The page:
San Antonio.- Earlier this week, more than a 1000 business and city leaders gathered at the Henry B Gonzalez Convention Center to listen to Mayor Julián Castro’s fourth United State of the City Address -- a collaboration of The Alamo City Black Chamber of Commerce, the Alamo Asian American Chamber of Commerce, the San Antonio Hispanic Chamber of Commerce and The Greater San Antonio Chamber of Commerce.
The mayor’s theme for the 2013 presentation was, "It's Happening."
“IT means progress; IT means prosperity; IT means the future; IT means us,” Castro said. “We can create the most prosperous, most successful, most envied city in the United States.”
David Holmberg, CEO of Visionworks, introduced Castro, discussing his company’s commitment to San Antonio and announcing that United States Based Centralized Labs, a division of Visionworks, now employs 1,118 people in the San Antonio community.
The Decade of Downtown is a great example of public-private partnerships that work according to Holmberg. He added Visionworks would be making a big announcement in the next few weeks thanks to the opportunities available in San Antonio.
“Working together we are building a world class business in San Antonio,” Holmberg added.
In his opening remarks, Castro recognized his spouse, Erica Castro and his mother, Rosie Castro, and thanked the members of his City Council and all the members of his administration and the business community.
“It’s been an extraordinary year for San Antonio since we’ve last been here – and I’ve been called a great many things – but I never get tired of being called Erica Castro’s husband,” Castro said.
The mayor covered the success of projects already in motion, such as SA2020, the ability of the city to modernize infrastructure thanks to the largest bond offering in San Antonio’s history and Café College.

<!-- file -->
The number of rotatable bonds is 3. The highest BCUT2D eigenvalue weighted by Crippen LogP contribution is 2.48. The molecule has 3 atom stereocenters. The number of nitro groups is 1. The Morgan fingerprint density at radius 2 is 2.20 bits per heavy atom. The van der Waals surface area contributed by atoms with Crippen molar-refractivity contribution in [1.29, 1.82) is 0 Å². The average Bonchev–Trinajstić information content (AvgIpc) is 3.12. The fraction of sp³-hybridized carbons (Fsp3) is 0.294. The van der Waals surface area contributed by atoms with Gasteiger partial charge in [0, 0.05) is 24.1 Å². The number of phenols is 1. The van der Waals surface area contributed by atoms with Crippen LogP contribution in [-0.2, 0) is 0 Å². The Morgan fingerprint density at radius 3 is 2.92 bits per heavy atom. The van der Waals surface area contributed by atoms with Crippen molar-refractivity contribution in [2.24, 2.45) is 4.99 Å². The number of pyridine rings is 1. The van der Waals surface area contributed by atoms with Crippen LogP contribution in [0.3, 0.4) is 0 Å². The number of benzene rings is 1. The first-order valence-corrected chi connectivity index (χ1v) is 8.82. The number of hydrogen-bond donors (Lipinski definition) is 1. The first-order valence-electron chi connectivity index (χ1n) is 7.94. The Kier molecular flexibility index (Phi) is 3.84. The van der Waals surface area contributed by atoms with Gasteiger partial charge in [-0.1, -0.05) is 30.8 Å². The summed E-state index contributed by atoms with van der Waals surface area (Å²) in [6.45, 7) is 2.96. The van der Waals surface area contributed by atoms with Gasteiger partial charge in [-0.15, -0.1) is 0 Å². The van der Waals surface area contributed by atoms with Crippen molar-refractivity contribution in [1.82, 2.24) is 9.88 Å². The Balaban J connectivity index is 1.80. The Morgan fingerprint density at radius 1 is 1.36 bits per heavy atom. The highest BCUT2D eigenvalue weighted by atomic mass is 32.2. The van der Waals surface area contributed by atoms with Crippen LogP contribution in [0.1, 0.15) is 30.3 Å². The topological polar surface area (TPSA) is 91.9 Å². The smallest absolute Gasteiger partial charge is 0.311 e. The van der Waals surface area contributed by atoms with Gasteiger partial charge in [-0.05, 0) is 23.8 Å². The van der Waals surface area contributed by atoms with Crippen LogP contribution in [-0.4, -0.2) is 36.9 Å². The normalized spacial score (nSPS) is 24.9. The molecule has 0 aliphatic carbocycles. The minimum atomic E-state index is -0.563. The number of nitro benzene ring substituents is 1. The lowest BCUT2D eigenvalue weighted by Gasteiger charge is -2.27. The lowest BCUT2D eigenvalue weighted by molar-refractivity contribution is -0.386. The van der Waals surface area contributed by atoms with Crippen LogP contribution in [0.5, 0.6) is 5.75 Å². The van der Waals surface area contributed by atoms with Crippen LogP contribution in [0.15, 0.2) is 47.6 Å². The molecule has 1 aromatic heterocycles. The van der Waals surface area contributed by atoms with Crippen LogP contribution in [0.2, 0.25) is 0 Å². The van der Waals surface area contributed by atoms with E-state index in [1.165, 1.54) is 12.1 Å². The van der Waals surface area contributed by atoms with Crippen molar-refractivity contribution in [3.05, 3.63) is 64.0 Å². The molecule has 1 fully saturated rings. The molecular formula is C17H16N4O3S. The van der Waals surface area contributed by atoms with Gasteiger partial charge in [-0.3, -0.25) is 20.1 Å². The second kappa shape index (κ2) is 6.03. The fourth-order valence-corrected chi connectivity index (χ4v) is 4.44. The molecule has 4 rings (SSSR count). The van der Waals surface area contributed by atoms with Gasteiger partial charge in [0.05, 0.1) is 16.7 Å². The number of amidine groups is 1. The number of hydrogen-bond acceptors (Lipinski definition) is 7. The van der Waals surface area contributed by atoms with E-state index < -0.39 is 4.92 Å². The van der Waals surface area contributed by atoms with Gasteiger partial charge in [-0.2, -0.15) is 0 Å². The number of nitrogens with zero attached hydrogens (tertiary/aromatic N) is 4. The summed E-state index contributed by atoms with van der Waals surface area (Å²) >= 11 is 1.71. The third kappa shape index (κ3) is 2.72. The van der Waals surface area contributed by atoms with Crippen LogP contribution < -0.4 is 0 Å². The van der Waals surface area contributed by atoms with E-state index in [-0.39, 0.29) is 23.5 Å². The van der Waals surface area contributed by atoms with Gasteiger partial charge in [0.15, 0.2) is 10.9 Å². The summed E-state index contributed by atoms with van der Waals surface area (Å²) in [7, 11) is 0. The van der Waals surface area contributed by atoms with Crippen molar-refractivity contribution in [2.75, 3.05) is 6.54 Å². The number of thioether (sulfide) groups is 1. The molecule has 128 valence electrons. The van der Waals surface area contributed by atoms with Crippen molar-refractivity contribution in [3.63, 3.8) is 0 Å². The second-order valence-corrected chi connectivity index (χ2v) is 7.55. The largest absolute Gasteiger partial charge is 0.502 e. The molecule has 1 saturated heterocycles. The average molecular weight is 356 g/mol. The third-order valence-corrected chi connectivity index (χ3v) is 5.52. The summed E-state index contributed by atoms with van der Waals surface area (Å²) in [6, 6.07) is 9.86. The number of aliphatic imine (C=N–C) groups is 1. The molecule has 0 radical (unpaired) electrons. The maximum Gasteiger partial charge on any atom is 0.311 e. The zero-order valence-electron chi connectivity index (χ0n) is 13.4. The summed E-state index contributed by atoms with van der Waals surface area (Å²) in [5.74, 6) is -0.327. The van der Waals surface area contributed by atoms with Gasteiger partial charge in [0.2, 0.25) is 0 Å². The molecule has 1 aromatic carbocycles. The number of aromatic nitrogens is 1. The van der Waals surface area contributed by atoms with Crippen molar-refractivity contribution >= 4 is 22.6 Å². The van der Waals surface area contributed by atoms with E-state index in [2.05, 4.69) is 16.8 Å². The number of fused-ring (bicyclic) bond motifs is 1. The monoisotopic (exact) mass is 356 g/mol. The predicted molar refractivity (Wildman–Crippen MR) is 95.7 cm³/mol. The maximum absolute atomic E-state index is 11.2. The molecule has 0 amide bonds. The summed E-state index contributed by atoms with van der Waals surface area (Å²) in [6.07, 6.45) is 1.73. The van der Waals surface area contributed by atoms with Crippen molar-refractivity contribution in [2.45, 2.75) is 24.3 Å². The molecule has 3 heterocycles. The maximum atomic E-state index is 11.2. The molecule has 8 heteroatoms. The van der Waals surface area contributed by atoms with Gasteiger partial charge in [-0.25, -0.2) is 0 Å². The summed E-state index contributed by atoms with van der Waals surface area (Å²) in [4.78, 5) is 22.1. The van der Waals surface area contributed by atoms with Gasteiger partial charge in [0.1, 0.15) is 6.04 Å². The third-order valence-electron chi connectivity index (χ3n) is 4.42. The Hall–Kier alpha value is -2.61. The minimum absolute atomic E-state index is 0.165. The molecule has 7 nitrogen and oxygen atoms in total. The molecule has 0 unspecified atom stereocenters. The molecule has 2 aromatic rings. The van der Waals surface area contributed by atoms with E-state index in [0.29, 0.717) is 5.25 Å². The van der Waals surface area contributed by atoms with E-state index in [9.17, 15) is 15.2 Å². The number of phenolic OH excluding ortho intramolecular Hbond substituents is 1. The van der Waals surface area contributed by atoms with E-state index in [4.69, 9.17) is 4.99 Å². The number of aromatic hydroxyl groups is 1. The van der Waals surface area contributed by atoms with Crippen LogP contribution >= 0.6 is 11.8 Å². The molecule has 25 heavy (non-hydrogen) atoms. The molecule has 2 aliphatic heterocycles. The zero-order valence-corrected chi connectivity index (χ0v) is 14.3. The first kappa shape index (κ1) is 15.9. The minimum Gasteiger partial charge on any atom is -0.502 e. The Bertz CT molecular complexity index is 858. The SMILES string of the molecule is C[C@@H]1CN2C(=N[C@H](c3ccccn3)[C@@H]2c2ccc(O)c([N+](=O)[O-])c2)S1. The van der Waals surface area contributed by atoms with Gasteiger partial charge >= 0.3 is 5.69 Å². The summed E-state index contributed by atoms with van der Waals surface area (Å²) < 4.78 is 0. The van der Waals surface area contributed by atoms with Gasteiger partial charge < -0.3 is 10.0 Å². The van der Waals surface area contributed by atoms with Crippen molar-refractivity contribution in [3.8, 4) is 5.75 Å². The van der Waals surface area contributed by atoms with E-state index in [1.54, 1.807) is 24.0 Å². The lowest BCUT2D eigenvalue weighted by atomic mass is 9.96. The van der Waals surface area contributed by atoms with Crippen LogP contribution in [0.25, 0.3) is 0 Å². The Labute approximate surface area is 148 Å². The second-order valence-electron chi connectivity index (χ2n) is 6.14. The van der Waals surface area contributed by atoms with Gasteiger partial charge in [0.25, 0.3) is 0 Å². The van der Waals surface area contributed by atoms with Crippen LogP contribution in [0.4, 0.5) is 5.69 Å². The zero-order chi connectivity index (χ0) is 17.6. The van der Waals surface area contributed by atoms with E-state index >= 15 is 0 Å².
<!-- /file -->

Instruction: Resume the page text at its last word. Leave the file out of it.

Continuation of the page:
“San Antonio was just listed on the Forbes list of Best places to find good jobs,” he added.
He enumerated the goals of SA2020 and the efforts of thousands of San Antonians to achieve those goals, including the voter-approved bond – the largest investment in infrastructure in the history of San Antonio. The mayor also announced that Doyle Beneby would stay on for an additional two years as head of CPS Energy and that the San Antonio Water System will have the opportunity to add up to 50,000 acre-feet of water so that “ no one, no business, will have to wonder whether San Antonio has enough water.”
Castro was also said that Monday night the Northeast Independent School District voted to join the Pre-K for SA program.
“Every great city or great company begins with a dream,” Castro said.
“You know what – it is happening in San Antonio … so far our college enrollment in San Antonio went up by 7.7 percent … since September of 2010, more than 20,000 students have taken advantage Café College …” he added.
Out of the top one hundred metros, the mayor said San Antonio ranks sixth among cities attracting well-educated people.
“We have a brain gain in San Antonio – not a brain drain,” Castro said. He discussed dramatic improvements on the Eastside, particularly noting increased parental engagement, better attendance rates and progress in making sure the children have medical care.
Castro also said that by the close of this year, more than 2500 residential units will be open in the area, marking the early success of the Decade of Downtown by truly reinvigorating downtown.
He added downtown is not just for young people and empty nesters – it’s for everyone -- and told the story of a young couple with a baby that moved from Stone Oak to a downtown loft so their children could truly experience San Antonio.
“Great cities have great downtowns and we need to continue to make that investment,” Castro said.
The success of these projects is encouraging the city to invest even more – this time in the future of small businesses.
Castro noted that more than three quarters of the jobs in San Antonio are provided by small business. So this summer, to encourage organic growth, the city is starting Café Commerce – a one-stop shop for budding entrepreneurs.
But small businesses and large ones too need employees with skills and know-how.
The Mayor noted that whatever their vocation, people’s success in the in the 21st century global economy hinges on solid training – either college or some form training beyond high school. More than 60 percent of the jobs out there require advanced training, according to Castro.
“2013 must be the year San Antonio must recognize we must close the skills gap … to insure there is a talented pipeline of people who have the skills to take on the workplace,” he said.
Angela Covo is a reporter for La Prensa de San Antonio. She may be reached at email@example.com.